“Well I’m not too worried, but like I said, I put it out there because I know they’re friends and I know, obviously, that’s kind of what the guys do when they know they’re fighting a wrestler. They want to lube their body up really good to make it hard to grab hold, Anderson did a great job defending my takedowns. It’s because he was all greased up so he was able to stop a lot of them. When I grab guys in the clinch, it’s very tough for them to get away and I’m pretty good with my Greco takedown. He was pretty much pulling through my clinch when I had a tight grip on him and if you have some kind of substance on your body it’s easy to pull them.”
Neither Silva nor his management have commented on the greasing allegations. Anderson Silva makes his return against Kelvin Gastelum later this year, in China. While Brunson makes his return to the Octagon on October 28th, in Brazil, where he looks to add Lyoto Machida’s name to his impressive list of victories.
Ovince Saint Preux Steps in to Face Corey Anderson at UFC 217
UFC 217 just got even more interesting. Earlier this week, Patrick Cummins pulled out of his light heavyweight matchup with Corey Anderson due to a Staph infection. Corey “Overtime” Anderson was not happy with his opponents decision, even calling out his opponent on Instagram asking how Cummins could, “call it quits so far from fight night”.
The UFC left Anderson on the card, and he found an opponent through the magic of Twitter. Ovince Saint Preux tweeted out directly to Anderson stating:
— Ovince Saint Preux (@003_OSP) October 19, 2017
It didn’t take long for Anderson to respond agreeing to the fight, tagging Mick Maynard and Dana White in his response.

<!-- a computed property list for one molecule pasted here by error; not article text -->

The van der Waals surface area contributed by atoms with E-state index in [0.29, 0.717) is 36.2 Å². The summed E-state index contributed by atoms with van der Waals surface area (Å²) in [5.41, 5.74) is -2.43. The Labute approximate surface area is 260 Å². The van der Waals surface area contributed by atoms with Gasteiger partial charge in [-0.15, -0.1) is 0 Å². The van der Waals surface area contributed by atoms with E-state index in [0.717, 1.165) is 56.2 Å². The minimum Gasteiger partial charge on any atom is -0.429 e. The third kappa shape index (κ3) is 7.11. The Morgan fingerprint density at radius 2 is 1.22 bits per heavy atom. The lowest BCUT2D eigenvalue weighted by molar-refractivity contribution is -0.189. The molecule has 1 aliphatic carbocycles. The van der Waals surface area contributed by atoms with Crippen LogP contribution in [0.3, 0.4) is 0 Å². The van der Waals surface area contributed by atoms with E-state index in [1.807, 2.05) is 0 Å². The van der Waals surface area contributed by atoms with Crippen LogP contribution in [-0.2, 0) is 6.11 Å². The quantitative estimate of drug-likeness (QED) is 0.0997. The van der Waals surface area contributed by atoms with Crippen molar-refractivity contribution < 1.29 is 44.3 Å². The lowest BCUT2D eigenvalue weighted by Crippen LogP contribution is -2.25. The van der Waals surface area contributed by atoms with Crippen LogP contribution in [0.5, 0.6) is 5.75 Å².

Only a few short hours later, the fight announcement came from the official UFC twitter account.
Fight News update!!
— UFC (@ufc) October 19, 2017
This top 10 Light Heavyweight matchup should add to an already amazing card coming in November at Madison Square Garden. Saint Preux is coming off of back to back wins both due to the very rare von flue choke, he finds himself ranked #7th in the latest edition of the 205-pound rankings. Corey “Overtime” Anderson is 4-2 in his last 6 fights, but is coming off a brutal first round knockout loss to Jimi Manuwa in March.
With such a exciting fight added to this card, what do you see happening November 4th? Will Corey Anderson bounce back and look to jump into the top 5 of the rankings, or will Ovince Saint Preux go for a third straight von flue choke? Let us know.
*Watch* Bellator 185 Weigh in: Live Stream, Results
Watch the live weigh-ins for Bellator 185 here.
Gegard Mousasi takes on Alexander Slemenko live this Friday night October 20th at the Mohegan Sun Arena in Uncasville CT. This is the first appearance for Mousasi in the Bellator cage as he looks to secure a title shot with a win over the very tough former Bellator champion Slemenko. Joining these men of the main card will be a pair of welterweights as Neiman Gracie from the famous Gracie BJJ family takes on Zak Bucia in the co-main event.
Full Weigh-in Results: (Updated in real time)
Gegard Mousasi (185) vs. Alexander Shlemenko (186)
Neiman Gracie (170.5) vs. Zak Bucia (170)
Heather Hardy (126) vs. Kristina Williams (126)
Ryan Quinn (155.5) vs. Marcus Surin (155)
Ana Julaton (125.5) vs. Lisa Blaine (122)
Jordan Young (200) vs. Alec Hooben (194)
Costello van Steenis (185) vs. Steve Skrzat (186)
Vinicius de Jesus (170) vs. Joaquin Buckley (171)
John Beneduce (154.5) vs. Dean Hancock (155)
Timothy Wheeler (144) vs. Pete Rogers (144)
Don Shainis (150) vs. Matthew Denning (149)
Frank Sforza (149) vs. Vovka Clay (150)
Kevin Carrier (156) vs. Jose Antonio Perez (153)
John Lopez (126) vs. Billy Giovanella (125)